Tetris, a perennial favourite among puzzle games, has been remade in HD for a modern audience. “Oh no!”, you cry, “they’ve only gone and done a Phantom Menace on it!” – but fear not, for this is just as pure as the original. All they’ve done is increase the resolution. Massively.
So much so, that it now takes a good seven or eight minutes to make a line, and the record for even losing is somewhere around six minutes. Can you lose quicker than that? Our comments section is broken, so send us a tweet instead. @techdigest is what you’re after.
Depending on your viewpoint and cynicism levels today, the Rubik’s TouchCube is either an extremely cool update of the 1970s puzzle world-beater, or a cynical attempt to cash-in on today’s touch screen madness.
Frankly, we’re prepared to confound your expectations by going for option #1 – it’s a very cool little toy. The Rubik’s TouchCube not only LIGHTS UP for your amusement, it also MAKES SOUNDS – sampled clunks and clicks, similar to those made by furious boffins racing each other to complete the thing the quickest…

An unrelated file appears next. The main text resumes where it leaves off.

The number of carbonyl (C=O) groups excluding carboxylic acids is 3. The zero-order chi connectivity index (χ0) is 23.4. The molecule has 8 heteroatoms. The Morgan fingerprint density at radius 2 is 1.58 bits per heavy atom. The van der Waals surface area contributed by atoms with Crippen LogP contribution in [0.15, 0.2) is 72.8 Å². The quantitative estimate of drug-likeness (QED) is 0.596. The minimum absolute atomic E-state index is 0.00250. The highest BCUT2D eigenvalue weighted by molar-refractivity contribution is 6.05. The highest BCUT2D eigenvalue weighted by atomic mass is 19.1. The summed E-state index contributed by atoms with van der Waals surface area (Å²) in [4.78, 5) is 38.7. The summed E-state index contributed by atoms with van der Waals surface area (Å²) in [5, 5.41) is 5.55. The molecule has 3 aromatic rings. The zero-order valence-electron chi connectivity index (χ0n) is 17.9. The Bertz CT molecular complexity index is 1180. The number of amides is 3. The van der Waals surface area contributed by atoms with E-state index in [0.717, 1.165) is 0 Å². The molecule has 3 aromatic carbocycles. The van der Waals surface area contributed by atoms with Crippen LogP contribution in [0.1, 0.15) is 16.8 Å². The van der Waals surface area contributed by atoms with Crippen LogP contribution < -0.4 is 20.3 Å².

The competition is certainly hotting up. The mysterious Vince won last week’s challenge with a mighty 13,728,350 score, obliterating the second place score of 34,170 from Neil. Vince says he played for an entire semester to get that good. That or he’s making up numbers. We’ll never know.
This week, we’ve got Perfect Balance. It’s less reliant on having a good mouse, you’ll be pleased to hear. It’s more of a puzzler, involving the stacking of blocks so that they don’t fall. I managed a score of 16091, on level 18, before getting stuck. How far can you get? Entries in the comments below, please.
We’re lucky here at Shiny Media, we get to wear whatever we damn well please to work. Of course, the team from Brandish sit next to us, so we’re almost certainly getting judged, but it sure beats wearing a suit to work.
If you’re unfortunate enough to have to, though, then although you’ll have to shelve your Pac-Man and Left 4 Dead t-shirts, you can replace them with these gaming ties. Featuring Tetris, Pong, Space Invaders and Asteroids, they’re unashamedly 8-bit. They’re available on Amazon USA and cost $25 a pop.
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